President McKinley’s Death
The reports from Buffalo just as
we were going to press with the issue of September 13th indicated,
much to our surprise, yet to our joy, that President McKinley was
rapidly recovering—that surgically he was well, and that he then
needed only some attentions from the physicians to insure his recovery.
While yet—even with the revelations of the autopsy before us—we
are not disposed to criticise the mistake in diagnosis and prognosis,
we can but feel that had the patient been a tramp in one of our
up-to-date surgical clinics, where the reputation of the surgeon
was at stake, freer investigations as to the track of the pistol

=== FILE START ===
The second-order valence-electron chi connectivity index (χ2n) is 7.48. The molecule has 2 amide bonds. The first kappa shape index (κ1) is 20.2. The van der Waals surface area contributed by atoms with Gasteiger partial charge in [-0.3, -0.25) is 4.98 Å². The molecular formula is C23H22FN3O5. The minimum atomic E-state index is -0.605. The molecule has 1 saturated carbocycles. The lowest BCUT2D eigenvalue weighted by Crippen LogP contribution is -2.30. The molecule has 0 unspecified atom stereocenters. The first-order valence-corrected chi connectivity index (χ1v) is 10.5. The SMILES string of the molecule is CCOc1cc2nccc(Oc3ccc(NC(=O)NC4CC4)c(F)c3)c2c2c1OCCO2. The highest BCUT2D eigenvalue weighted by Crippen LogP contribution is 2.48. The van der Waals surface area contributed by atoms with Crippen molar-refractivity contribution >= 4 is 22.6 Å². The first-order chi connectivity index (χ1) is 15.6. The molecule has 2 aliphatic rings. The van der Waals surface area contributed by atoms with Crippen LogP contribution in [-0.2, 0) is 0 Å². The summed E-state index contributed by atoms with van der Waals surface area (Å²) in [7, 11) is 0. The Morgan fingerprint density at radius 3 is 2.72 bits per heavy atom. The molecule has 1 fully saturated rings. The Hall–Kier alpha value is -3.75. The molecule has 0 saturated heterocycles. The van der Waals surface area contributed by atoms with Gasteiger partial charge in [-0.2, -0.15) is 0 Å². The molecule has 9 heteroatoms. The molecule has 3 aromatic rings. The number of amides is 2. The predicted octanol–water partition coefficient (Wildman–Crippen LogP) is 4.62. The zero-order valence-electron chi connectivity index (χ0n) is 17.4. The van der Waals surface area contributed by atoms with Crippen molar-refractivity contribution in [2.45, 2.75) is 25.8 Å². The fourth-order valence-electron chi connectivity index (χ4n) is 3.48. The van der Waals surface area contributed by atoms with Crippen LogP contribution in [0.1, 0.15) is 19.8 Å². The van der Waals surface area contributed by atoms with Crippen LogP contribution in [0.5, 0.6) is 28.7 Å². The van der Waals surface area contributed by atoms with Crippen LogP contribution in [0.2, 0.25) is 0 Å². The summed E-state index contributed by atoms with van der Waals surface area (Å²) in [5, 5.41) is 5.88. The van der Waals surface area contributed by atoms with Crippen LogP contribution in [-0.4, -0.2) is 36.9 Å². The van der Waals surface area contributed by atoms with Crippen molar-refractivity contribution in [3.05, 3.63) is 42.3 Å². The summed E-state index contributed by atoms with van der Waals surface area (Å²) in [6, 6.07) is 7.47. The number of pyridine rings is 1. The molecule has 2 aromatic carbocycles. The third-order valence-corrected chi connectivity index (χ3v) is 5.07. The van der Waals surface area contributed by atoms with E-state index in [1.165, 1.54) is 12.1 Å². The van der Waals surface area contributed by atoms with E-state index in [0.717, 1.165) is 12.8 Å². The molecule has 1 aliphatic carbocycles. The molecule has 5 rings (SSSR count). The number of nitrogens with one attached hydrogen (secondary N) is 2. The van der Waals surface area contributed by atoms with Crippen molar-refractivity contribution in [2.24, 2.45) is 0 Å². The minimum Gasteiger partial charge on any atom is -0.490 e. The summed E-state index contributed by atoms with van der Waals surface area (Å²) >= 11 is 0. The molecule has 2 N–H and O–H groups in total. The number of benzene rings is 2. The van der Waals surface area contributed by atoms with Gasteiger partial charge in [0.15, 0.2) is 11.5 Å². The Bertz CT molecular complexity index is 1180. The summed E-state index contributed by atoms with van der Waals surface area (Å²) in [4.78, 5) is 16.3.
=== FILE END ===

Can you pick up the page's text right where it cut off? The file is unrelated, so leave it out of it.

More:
ball would have been made, and a more correct diagnosis resulted.
With the lights before them, we believe that the eminent surgeons
in the case did the best they could have done under the circumstances.
And yet in our sorrow over the loss of the great and good man from
the presidential chair, the remark of the old darkie who had just
lost his wife forces itself upon us: “I have no doubt, doctor, but
that you have done the best you knowed how; but God knows you didn’t